Travel Features

Who Killed the Train?

Why you should care, and what you can do to save it.

Why you should care, and what you can do to save it.

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RAILROAD, n. The chief purpose of many mechanical devices enabling us to get away from where we are to where we are better off. For this purpose the railroad is held in highest favor by the optimist, for it permits him to make the transit with great expedition.

That's how Ambrose Bierce defined the railroad in his Devil's Dictionary. Before he vanished in the wilds of Mexico, Bierce did make his mark on railroad history. The San Francisco Examiner dispatched Bierce to Washington D.C. in January 1896 to foil an attempt by Collis P. Huntington to get Congress to excuse the Union Pacific and Central Pacific from repaying the $130 million loan the government had given them to build the first transcontinental railroad.

Huntington, wanting to get the bill through without public attention, tried to bribe the journalist on the steps of the nation's capitol, telling him to name his price. Ever the wit, Bierce replied:"My price is $130 million. If, when you are ready to pay, I happen to be out of town, you may hand it over to my friend, the treasurer of the United States." The papers ate it up; the bill, of course, got defeated.

If Bierce were still alive, what would he say about the bleak state the rail industry finds itself in today? Perhaps he'd riff on the topic on everyone's minds these days:?fuel efficiency. Why boast about the elbow space, the scenic travel, the conversation, all the luxuries train travel affords? He'd just aim for the jugular. You want better fuel efficiency? Ditch the car and plane when you're taking a long-distance trip that's less than 500 miles. That's 17 percent less energy you'll be wasting per passenger mile than if you flew and 21 percent less than if you drove. (Not as eloquent as he would put it, but you get the point.)

In the American arena of public transport, passenger trains barely get a sliver of the pie. In 2002, airlines received $14 billion and highways received $32 billion in federal subsidies, while Amtrak received ... $521 million, according to the U.S. Department of Transportation. Okay, maybe that was just one bad year for passenger trains. Let's look at funding from 1971-2001. Surely, our country's support of rail transport will be evident then. Air and highway funding: $1.89 trillion. Yep, sounds about right. Amtrak got what our highways received in one year?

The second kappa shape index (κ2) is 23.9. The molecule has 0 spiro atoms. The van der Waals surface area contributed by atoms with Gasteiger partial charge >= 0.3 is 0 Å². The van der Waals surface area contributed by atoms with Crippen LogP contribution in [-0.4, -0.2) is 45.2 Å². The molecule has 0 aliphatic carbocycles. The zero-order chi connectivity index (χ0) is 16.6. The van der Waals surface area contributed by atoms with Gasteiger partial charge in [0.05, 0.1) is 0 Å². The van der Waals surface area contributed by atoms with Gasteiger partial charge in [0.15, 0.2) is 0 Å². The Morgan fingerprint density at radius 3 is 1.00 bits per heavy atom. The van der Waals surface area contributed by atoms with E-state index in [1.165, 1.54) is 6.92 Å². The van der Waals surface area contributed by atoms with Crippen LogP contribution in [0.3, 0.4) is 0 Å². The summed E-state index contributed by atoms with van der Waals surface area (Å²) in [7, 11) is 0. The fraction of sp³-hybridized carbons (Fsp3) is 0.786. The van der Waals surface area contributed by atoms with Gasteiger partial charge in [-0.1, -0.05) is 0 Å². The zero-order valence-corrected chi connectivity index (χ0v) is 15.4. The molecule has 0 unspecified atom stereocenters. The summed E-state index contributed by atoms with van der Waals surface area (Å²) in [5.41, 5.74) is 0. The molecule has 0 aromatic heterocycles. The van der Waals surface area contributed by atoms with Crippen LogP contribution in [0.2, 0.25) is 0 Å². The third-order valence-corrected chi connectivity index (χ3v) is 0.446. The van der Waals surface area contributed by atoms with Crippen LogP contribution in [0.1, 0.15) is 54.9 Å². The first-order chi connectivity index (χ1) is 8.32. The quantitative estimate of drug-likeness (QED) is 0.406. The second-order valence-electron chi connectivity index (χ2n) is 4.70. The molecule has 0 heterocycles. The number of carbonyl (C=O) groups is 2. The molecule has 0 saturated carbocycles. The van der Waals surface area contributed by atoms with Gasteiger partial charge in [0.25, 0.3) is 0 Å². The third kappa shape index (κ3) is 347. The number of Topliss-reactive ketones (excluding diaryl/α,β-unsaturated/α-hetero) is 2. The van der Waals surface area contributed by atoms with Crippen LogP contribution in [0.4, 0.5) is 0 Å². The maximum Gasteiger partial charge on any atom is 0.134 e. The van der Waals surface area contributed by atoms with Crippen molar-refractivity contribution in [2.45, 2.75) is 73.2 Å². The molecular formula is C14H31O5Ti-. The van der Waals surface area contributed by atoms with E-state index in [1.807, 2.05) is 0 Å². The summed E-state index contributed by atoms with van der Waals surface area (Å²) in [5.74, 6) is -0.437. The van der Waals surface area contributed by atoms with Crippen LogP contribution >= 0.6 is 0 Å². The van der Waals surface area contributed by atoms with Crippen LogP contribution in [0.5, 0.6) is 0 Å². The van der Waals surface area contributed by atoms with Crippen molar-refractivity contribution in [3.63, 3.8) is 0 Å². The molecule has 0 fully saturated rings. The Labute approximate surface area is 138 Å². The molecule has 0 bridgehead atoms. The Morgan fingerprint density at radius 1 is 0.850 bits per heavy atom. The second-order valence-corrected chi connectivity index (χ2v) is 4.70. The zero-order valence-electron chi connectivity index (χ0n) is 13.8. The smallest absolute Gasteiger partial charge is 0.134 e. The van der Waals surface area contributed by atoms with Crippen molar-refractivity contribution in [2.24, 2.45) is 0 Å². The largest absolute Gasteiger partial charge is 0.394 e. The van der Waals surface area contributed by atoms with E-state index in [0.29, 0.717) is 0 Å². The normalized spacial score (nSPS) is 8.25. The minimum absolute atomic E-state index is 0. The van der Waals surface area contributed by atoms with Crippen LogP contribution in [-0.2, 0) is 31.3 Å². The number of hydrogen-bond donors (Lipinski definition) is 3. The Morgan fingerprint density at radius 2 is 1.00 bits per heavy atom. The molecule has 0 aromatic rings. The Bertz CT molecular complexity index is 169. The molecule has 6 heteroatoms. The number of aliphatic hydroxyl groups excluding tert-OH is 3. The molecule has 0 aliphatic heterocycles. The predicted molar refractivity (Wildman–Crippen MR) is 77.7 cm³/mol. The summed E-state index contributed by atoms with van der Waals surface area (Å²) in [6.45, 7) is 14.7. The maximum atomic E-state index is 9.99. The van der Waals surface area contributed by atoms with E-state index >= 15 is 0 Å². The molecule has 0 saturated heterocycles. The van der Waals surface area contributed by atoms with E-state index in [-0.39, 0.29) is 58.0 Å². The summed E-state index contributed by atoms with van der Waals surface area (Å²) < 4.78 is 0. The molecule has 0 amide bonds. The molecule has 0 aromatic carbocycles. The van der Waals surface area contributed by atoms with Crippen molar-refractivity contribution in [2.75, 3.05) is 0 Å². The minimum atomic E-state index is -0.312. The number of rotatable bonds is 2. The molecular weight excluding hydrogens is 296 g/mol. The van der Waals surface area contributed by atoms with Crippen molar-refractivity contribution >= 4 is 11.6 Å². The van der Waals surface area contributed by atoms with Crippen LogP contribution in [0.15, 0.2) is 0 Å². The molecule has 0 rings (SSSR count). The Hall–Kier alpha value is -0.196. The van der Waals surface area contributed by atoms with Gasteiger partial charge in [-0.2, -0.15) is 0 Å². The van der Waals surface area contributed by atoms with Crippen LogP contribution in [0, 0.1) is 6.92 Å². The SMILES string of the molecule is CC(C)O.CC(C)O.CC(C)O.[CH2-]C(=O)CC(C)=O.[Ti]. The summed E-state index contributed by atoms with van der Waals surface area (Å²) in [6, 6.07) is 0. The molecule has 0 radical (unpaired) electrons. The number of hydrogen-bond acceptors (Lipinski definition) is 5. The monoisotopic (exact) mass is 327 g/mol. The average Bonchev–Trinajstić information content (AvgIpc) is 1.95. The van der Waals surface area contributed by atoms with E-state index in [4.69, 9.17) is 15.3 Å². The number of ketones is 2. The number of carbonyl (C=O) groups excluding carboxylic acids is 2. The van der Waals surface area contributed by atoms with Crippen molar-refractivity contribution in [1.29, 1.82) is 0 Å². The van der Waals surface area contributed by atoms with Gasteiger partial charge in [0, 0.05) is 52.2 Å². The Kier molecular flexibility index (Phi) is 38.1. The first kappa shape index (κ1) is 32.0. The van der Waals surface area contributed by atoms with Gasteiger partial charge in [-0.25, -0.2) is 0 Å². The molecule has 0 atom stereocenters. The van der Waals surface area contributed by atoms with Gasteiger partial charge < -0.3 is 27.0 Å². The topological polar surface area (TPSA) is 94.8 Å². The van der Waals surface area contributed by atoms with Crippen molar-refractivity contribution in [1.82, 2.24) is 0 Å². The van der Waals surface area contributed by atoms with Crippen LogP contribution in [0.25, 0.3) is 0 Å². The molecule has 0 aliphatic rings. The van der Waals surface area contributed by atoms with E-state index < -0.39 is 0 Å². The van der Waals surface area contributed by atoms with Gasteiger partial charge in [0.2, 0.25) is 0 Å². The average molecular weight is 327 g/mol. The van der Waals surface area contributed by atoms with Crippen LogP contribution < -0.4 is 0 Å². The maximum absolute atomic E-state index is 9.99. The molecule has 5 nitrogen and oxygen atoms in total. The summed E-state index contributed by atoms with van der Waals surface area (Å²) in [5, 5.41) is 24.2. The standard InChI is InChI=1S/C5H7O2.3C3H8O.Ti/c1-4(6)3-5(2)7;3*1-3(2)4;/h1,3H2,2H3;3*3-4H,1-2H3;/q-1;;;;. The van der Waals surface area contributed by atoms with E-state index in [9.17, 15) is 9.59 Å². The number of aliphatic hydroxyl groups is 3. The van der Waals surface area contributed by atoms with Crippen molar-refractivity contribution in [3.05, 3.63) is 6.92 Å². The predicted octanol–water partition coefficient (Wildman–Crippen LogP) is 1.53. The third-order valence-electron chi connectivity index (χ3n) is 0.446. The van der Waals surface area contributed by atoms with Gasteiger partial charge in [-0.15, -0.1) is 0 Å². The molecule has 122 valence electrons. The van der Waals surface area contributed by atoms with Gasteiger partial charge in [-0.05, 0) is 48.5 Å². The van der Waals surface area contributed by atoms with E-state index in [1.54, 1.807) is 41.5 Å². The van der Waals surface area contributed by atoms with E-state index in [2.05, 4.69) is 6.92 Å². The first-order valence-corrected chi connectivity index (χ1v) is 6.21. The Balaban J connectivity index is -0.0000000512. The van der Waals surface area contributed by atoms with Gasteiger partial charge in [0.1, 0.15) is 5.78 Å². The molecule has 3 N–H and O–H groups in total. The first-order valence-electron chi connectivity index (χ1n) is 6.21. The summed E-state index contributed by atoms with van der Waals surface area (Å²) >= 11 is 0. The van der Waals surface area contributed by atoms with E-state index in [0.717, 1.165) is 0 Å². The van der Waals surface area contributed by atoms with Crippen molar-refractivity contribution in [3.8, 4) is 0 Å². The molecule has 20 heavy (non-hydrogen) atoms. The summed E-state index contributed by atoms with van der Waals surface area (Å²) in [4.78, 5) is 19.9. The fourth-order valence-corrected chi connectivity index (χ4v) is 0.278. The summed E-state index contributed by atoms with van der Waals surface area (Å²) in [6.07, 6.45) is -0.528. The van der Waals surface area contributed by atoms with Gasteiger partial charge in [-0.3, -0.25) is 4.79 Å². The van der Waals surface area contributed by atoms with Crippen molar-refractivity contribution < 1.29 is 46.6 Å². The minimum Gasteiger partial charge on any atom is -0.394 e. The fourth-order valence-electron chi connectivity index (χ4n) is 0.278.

It's a Sad Sad Sad Sad World that we find ourselves in. Next year doesn't promise to get much better. The proposed fiscal 2008 budget slices up the pie by allocating $14.1 billion to airlines, $40.3 billion to highways and $1.1 billion to railroads. How did we get to this point, and what can we do about it? Jason Strykowski shares the story.

—The Editors


The jive and the jazz both play pretty well in the Bayou, probably Salt Lake City's best Creole-inspired bar, maybe the only one for that matter. Fortunately, my company and the beer are good too, but it's now 2 a.m., the bar is closing and San Francisco has not gotten any closer. The California Zephyr, the "Western breeze," one of the few remaining long-distance passenger routes in the United States, is running four hours late.

A tardy departure out of Chicago, a medical stop along the way and I'm stuck in downtown Salt Lake City, Utah, with nothing to do and no train to depart on. Normally, I'd love to bide my time in a train station. In fact, within several blocks of my current location are two beautifully preserved historic depots. Salt Lake City's Union Pacific and Rio Grande Stations are shining examples of 20th-century rail...

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